New search engine Cuil takes aim at Google
A new search tool launches Cuil launches Monday with 120 billion pages indexed, well over the 40 billion Google reportedly has.
There's a big new search engine launching Monday: Cuil. Developed and run by the husband-and-wife team of Stanford professor Tom Costello and former Google search architect Anna Patterson, it's pitched as bigger, faster, and better than Google's flagship search engine in pretty much every way. See video interview with Tom Costello, below.
I have not had a chance to spend much time with the engine. I'm getting open access to it the same time you are. I did get a preview. It's a very serious effort, and it has enough funding to get off the ground and become a player.
The most important difference between Cuil and Google is its ranking system. Rather than assigning priority to pages based on inbound links as Google does ("Pagerank"), Cuil analyzes the content of Web pages to divine their relevance to a search query. Costello bristled when I asked if this was a semantic search engine like PowerSet (recently ). Costello said Cuil's search is "contextual," and that, "we're trying to understand the real world, not the Web."
What this means, in the real world, is that Cuil results are automatically categorized. When you search for a common name, for example, Cuil will give you a result page where results for different individuals with that name are groups under tabs. It will also break out sub-topics related to each name. In Cuil's canned demo, if you search for "Harry," there are different tabs for "Harry Potter" and "Prince Harry of Wales." On the Harry Potter tab, you'll get further sub-links devoted to actors, Gryffindor dorm-mates, etc. "We have a strong ontological commitment," Costello told me, meaning that parsing search results into readable chunks is a very big part of the Cuil value proposition.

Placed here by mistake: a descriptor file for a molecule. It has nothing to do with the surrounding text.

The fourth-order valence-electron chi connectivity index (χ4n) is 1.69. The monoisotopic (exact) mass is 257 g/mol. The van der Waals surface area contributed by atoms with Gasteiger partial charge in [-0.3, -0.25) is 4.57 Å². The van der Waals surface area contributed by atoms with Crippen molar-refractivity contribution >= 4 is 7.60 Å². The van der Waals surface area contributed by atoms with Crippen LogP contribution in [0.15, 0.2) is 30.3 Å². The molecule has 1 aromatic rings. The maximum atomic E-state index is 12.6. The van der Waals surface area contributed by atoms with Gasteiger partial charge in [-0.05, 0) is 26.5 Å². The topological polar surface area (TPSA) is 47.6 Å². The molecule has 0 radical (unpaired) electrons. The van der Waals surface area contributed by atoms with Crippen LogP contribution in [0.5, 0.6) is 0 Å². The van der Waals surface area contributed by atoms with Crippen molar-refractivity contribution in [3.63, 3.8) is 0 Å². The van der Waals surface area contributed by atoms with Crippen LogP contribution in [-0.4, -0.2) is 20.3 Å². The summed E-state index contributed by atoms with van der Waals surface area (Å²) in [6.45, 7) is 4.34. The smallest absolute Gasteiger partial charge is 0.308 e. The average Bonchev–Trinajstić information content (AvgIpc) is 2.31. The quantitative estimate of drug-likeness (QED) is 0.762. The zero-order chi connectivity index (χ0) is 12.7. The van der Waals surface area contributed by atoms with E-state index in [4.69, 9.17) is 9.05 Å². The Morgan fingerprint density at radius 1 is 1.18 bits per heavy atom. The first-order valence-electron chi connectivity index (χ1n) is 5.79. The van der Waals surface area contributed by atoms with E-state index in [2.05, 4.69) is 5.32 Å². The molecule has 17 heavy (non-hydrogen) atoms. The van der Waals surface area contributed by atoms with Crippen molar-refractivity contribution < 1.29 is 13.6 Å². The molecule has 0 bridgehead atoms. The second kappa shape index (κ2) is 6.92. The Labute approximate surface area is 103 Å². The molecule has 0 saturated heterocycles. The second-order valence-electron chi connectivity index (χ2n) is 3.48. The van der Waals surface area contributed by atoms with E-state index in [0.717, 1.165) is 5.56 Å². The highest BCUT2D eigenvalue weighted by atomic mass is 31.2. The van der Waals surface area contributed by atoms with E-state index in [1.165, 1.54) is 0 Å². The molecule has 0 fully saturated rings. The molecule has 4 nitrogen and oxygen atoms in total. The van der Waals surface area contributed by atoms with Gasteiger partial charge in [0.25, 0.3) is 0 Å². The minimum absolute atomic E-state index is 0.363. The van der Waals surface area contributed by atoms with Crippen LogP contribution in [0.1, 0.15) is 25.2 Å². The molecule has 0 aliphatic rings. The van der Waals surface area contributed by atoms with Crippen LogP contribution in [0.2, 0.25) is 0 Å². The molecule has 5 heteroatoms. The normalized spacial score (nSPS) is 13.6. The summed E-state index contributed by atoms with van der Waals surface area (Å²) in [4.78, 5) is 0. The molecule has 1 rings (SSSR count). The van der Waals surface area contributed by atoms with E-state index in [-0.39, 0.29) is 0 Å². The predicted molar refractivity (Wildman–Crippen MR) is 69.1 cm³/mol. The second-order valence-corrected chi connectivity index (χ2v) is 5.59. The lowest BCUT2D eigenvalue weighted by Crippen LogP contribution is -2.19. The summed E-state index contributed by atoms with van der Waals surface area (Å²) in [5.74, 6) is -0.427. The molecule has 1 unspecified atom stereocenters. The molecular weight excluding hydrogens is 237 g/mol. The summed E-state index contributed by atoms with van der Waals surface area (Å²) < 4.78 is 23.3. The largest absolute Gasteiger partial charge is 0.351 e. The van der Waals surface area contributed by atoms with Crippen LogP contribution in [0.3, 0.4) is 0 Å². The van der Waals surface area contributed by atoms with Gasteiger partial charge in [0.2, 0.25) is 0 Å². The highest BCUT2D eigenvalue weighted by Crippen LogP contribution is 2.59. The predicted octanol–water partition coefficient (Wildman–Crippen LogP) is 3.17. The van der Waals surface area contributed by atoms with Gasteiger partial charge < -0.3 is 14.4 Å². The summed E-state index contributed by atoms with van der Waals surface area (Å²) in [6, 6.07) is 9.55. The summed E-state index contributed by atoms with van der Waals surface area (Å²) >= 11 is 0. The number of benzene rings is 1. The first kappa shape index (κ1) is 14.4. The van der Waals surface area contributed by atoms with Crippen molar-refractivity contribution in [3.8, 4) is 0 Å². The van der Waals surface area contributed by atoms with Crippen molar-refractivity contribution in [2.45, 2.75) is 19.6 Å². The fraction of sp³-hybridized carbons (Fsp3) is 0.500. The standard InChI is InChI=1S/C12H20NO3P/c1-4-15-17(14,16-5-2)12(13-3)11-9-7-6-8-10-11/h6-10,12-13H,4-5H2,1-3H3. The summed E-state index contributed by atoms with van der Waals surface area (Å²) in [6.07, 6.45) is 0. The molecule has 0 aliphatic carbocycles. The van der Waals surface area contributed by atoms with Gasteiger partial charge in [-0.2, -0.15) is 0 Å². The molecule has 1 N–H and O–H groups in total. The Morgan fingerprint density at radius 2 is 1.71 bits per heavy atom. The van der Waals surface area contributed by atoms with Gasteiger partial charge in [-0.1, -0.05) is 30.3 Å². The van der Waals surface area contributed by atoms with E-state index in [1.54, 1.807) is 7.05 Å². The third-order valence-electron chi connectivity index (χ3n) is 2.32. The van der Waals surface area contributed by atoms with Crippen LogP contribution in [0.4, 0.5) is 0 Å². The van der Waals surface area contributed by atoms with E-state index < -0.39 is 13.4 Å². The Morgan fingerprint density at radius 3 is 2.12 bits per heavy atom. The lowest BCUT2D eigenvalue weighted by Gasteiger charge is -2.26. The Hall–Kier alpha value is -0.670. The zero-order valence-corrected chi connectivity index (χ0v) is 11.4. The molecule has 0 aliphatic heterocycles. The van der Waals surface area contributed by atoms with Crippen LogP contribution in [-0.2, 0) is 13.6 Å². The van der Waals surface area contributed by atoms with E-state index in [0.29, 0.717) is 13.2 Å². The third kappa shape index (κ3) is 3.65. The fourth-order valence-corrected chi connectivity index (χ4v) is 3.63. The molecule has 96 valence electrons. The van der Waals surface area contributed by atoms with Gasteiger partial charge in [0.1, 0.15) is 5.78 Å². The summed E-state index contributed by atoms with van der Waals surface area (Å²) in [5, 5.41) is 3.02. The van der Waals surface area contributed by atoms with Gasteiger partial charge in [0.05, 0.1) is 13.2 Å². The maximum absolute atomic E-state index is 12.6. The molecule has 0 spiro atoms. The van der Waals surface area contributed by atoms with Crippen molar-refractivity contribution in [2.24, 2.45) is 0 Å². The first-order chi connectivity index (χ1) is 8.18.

The service also displays images from Web results whenever possible. It all adds up to search results pages that are much more attractive, and useful, than Google's.
Another potential advantage of the context-based search is that it allows Cuil searches to be more respectful of user privacy. Unlike Google, which simply has to track every single click to refine its index, Cuil's context-based search does not. In practice, the distinction may be moot because Cuil will need to track clicks to see if their results are actually working for people, but it could serve as a marketable distinction.
Context-based indexing also presents a juicier target for search spammers, but as Costello says, "that's a success problem."
It's one thing to have a nice interface and show users good results, but the size of the Web index that the engine has access to matters a lot as well. And this is where Cuil makes its boldest claim. Costello says that the engine is launching with 120 billion pages indexed, well over the 40 billion he says Google has (although see Google's latest bluster about the). Costello also claims that Cuil's Web crawler is three times faster than Google's, although it wasn't clear to me if he meant that is per search computer or for the entire system. Compared with Google's globe-spanning data network of data centers, some literally set up near dams so they can tap hydro power more efficiently, Cuil's two puny data centers hosting less than 2,000 PCs total will have to run pretty fast to outpace Google's crawlers.
Cuil will launch on Monday, and in a refreshing (and gutsy) move, the site is just plain launching. There's no weasely "beta" tag applied to the service. Costello thinks it'll be good enough to use from day one.
It won't, though, be as complete as Google. While Google has had failures in extending its brand (Froogle, Google Base), its collection of services that are affiliated with its mainstream search product, like Google Maps, Image Search, and desktop search, can make switching away from Google difficult for users. Costello realizes that Cuil needs to layer in additional services, but as he said to me, the company has to start somewhere.
Upshot: Cuil is certainly worth trying out. If you like it, services to put it in front of your face (a browser toolbar, and widgets) are coming soon.
As a business proposition, Cuil is obviously a big bet. While search is a monetizable business, it's hard to change the behavior of a generation of Web users who think "Google" is a verb. No other search engine has come close to entering the public consciousness like this. Of course, Cuil doesn't have to trounce Google on day one. It took Google quite some time to surpass Alta Vista and Yahoo in the search wars.